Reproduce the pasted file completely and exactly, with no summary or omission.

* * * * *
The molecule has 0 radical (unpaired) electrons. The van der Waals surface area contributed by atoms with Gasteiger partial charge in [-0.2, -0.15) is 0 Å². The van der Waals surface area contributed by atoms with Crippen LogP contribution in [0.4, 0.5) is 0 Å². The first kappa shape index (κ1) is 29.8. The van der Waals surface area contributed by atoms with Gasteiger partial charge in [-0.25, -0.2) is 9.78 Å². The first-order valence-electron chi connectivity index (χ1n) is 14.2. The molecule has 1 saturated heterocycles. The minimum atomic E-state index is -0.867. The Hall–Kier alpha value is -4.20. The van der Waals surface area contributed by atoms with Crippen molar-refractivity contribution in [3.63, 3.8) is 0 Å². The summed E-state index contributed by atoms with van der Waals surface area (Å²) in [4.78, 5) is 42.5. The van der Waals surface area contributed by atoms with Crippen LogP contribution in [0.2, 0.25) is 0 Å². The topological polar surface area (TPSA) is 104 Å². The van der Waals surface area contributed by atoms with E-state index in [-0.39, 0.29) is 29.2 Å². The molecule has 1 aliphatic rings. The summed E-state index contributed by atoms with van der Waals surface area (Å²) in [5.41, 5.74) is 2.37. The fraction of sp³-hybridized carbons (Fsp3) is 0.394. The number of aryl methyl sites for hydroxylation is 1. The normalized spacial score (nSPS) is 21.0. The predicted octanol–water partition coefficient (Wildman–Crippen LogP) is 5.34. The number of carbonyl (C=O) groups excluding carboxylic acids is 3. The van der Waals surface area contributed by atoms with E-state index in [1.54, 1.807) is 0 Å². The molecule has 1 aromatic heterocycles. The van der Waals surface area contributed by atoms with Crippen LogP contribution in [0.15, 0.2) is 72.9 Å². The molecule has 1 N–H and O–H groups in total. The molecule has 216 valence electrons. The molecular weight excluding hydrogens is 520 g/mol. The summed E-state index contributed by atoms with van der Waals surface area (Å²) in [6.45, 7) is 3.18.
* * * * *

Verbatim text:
The molecule has 0 radical (unpaired) electrons. The van der Waals surface area contributed by atoms with Gasteiger partial charge in [-0.2, -0.15) is 0 Å². The van der Waals surface area contributed by atoms with Crippen LogP contribution in [0.4, 0.5) is 0 Å². The first kappa shape index (κ1) is 29.8. The van der Waals surface area contributed by atoms with Gasteiger partial charge in [-0.25, -0.2) is 9.78 Å². The first-order valence-electron chi connectivity index (χ1n) is 14.2. The molecule has 1 saturated heterocycles. The minimum atomic E-state index is -0.867. The Hall–Kier alpha value is -4.20. The van der Waals surface area contributed by atoms with Crippen molar-refractivity contribution in [3.63, 3.8) is 0 Å². The summed E-state index contributed by atoms with van der Waals surface area (Å²) in [4.78, 5) is 42.5. The van der Waals surface area contributed by atoms with Crippen LogP contribution in [0.2, 0.25) is 0 Å². The topological polar surface area (TPSA) is 104 Å². The van der Waals surface area contributed by atoms with E-state index in [-0.39, 0.29) is 29.2 Å². The molecule has 1 aliphatic rings. The summed E-state index contributed by atoms with van der Waals surface area (Å²) in [5.41, 5.74) is 2.37. The fraction of sp³-hybridized carbons (Fsp3) is 0.394. The number of aryl methyl sites for hydroxylation is 1. The normalized spacial score (nSPS) is 21.0. The predicted octanol–water partition coefficient (Wildman–Crippen LogP) is 5.34. The number of carbonyl (C=O) groups excluding carboxylic acids is 3. The van der Waals surface area contributed by atoms with E-state index in [1.54, 1.807) is 0 Å². The molecule has 1 aromatic heterocycles. The van der Waals surface area contributed by atoms with Crippen LogP contribution in [0.15, 0.2) is 72.9 Å². The molecule has 1 N–H and O–H groups in total. The molecule has 216 valence electrons. The molecular weight excluding hydrogens is 520 g/mol. The summed E-state index contributed by atoms with van der Waals surface area (Å²) in [6.45, 7) is 3.18.